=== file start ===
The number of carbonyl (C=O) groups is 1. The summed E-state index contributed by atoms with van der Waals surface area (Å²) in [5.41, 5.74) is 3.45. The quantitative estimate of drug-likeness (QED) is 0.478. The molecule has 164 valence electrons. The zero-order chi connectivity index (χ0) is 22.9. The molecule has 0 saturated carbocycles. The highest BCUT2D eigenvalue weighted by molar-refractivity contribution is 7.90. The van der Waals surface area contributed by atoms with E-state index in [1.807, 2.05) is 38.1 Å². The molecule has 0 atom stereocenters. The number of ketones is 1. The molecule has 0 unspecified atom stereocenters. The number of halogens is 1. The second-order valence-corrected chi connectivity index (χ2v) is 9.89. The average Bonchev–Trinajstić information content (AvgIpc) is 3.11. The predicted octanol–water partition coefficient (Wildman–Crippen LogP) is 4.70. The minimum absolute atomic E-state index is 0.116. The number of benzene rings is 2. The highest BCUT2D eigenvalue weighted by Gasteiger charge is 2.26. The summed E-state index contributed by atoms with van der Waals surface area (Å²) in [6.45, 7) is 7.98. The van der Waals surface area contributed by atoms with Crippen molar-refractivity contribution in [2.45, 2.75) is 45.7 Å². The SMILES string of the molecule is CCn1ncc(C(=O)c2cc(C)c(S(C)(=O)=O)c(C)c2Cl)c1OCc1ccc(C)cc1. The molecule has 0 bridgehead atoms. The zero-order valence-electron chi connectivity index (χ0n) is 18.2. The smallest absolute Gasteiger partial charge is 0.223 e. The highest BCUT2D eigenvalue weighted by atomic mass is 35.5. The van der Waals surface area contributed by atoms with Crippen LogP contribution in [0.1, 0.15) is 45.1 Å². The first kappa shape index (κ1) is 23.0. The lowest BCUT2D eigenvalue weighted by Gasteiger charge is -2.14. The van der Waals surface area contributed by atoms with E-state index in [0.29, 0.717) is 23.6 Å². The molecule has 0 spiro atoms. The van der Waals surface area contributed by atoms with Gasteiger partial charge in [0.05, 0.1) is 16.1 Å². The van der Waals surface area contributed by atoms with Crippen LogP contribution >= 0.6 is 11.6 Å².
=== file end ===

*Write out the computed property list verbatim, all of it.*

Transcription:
The number of carbonyl (C=O) groups is 1. The summed E-state index contributed by atoms with van der Waals surface area (Å²) in [5.41, 5.74) is 3.45. The quantitative estimate of drug-likeness (QED) is 0.478. The molecule has 164 valence electrons. The zero-order chi connectivity index (χ0) is 22.9. The molecule has 0 saturated carbocycles. The highest BCUT2D eigenvalue weighted by molar-refractivity contribution is 7.90. The van der Waals surface area contributed by atoms with E-state index in [1.807, 2.05) is 38.1 Å². The molecule has 0 atom stereocenters. The number of ketones is 1. The molecule has 0 unspecified atom stereocenters. The number of halogens is 1. The second-order valence-corrected chi connectivity index (χ2v) is 9.89. The average Bonchev–Trinajstić information content (AvgIpc) is 3.11. The predicted octanol–water partition coefficient (Wildman–Crippen LogP) is 4.70. The minimum absolute atomic E-state index is 0.116. The number of benzene rings is 2. The highest BCUT2D eigenvalue weighted by Gasteiger charge is 2.26. The summed E-state index contributed by atoms with van der Waals surface area (Å²) in [6.45, 7) is 7.98. The van der Waals surface area contributed by atoms with Crippen molar-refractivity contribution in [2.45, 2.75) is 45.7 Å². The SMILES string of the molecule is CCn1ncc(C(=O)c2cc(C)c(S(C)(=O)=O)c(C)c2Cl)c1OCc1ccc(C)cc1. The molecule has 0 bridgehead atoms. The zero-order valence-electron chi connectivity index (χ0n) is 18.2. The smallest absolute Gasteiger partial charge is 0.223 e. The highest BCUT2D eigenvalue weighted by atomic mass is 35.5. The van der Waals surface area contributed by atoms with Crippen LogP contribution in [0.1, 0.15) is 45.1 Å². The first kappa shape index (κ1) is 23.0. The lowest BCUT2D eigenvalue weighted by Gasteiger charge is -2.14. The van der Waals surface area contributed by atoms with E-state index in [0.29, 0.717) is 23.6 Å². The molecule has 0 spiro atoms. The van der Waals surface area contributed by atoms with Gasteiger partial charge in [0.05, 0.1) is 16.1 Å². The van der Waals surface area contributed by atoms with Crippen LogP contribution >= 0.6 is 11.6 Å².